Weesh-ful Thinking - Fogarty's Beautiful Obsession

February 12th, 2013
by Paddy Heaney - The Irish News

My Beautiful Obsession - Chasing the Kerry DreamEvery self-respecting GAA fanatic should meet Weeshie Fogarty at least once in their lifetime. The good news for northern Gaels is that they can avail of that opportunity because the Kerryman is coming North. 'An Audience with Weeshie Fogarty' will take place in Quinn's Corner next Thursday at 8pm. I don't go to many functions, but I'll be in Ballygawley next week. Officially, the event is to promote Weeshie's new book, 'My Beautiful Obsession – Chasing the Kerry Dream' which was launched by Maurice Fitzgerald before Christmas. But the main emphasis during the night will centre on yarns and chat. Weeshie is good at that.

I got to know Weeshie in the summer of 2008 when I spent a week in Killarney ahead of that year's All-Ireland final between Kerry and Tyrone. I stayed in the Killarney Court Hotel. It's a stone's throw away from Fitzgerald Stadium, which is another stone's throw (albeit a northerner's stone throw) from Weeshie's home. Weeshie was my contact and advisor. He supplied telephone numbers and suggested ideas. But mostly we talked. We talked about football. We talked about Kerry. We talked about Tyrone. Then we'd talk about Kerry again. Sometimes we met in Jimmy O'Brien's pub which was next door to the hotel. At nearly 80 years of age, Jimmy had attended that year's League final in Parnell Park. Suffice to say, Jimmy liked his football. One morning still stands out. I was walking down the street to buy the papers when I bumped into Jimmy who had left his pub unattended because he was going to the Post Office. As we stood talking, Weeshie drove past. He promptly stopped the car and joined us on the pavement. He left his car engine running. The craic was good. It was so good that Weeshie insisted that Jimmy had to sing me a particular song. Reluctant to perform in the middle of Killarney, we retired to Jimmy's pub where we stayed for about half-an-hour. Jimmy sang a few songs. Weeshie told a few stories. The time flew by. Yet, what really struck me was that Weeshie never once mentioned the fact that his car was sitting on the main street with the keys in the ignition. Because football was being discussed, Weeshie's motor was of no importance to him.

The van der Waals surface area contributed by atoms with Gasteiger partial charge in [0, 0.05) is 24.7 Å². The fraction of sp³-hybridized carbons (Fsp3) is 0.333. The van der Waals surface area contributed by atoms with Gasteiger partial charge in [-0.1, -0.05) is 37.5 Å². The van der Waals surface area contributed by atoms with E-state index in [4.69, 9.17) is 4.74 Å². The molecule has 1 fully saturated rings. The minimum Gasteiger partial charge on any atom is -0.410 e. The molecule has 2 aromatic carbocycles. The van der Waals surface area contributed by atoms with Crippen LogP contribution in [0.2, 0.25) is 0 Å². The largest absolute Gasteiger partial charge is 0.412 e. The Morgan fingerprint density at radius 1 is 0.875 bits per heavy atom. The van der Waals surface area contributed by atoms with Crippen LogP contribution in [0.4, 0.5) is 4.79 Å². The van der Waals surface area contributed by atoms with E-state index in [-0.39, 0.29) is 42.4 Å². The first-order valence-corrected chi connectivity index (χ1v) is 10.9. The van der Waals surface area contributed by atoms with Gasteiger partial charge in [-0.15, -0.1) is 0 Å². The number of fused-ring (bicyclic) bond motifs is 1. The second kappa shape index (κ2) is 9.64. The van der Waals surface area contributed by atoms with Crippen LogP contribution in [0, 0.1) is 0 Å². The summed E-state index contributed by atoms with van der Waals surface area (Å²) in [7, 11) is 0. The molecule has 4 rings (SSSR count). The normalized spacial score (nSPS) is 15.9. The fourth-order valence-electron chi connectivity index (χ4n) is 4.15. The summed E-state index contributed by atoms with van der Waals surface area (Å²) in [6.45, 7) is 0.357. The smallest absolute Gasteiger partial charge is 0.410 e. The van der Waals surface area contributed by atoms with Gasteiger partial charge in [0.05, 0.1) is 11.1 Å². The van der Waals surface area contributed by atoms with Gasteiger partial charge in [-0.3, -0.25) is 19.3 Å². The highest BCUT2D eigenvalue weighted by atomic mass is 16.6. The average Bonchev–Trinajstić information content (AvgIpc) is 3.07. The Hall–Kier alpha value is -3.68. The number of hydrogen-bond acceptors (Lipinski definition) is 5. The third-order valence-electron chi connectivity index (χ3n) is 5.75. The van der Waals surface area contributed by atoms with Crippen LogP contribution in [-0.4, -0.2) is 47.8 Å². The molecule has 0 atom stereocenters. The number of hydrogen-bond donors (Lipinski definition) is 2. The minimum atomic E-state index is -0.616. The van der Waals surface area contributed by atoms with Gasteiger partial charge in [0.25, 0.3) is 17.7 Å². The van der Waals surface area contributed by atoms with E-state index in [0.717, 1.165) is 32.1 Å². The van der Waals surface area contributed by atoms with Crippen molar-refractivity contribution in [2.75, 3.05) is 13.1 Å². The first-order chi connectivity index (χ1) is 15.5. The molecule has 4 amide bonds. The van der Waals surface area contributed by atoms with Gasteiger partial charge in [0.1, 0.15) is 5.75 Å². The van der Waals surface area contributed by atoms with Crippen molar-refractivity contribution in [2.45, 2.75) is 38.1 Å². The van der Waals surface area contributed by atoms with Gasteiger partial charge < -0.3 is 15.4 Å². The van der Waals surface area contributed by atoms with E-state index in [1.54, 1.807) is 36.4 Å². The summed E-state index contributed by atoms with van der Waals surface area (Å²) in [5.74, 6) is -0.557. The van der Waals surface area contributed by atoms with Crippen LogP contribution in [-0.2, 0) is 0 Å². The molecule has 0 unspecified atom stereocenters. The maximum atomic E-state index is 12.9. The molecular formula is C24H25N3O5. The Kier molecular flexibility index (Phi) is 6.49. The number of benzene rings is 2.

Most of us probably know a man like Weeshie Fogarty. These characters belong to a different Ireland. With men like Weeshie, conversation is king. People come first. Tonics for the soul, they are a dying breed. Extremely amicable and good-natured, Weeshie's personality almost camouflages his unbridled fanaticism. He utterly contradicts that notion that extremism can only be found in stony-faced individuals with tight lips and furrowed brows.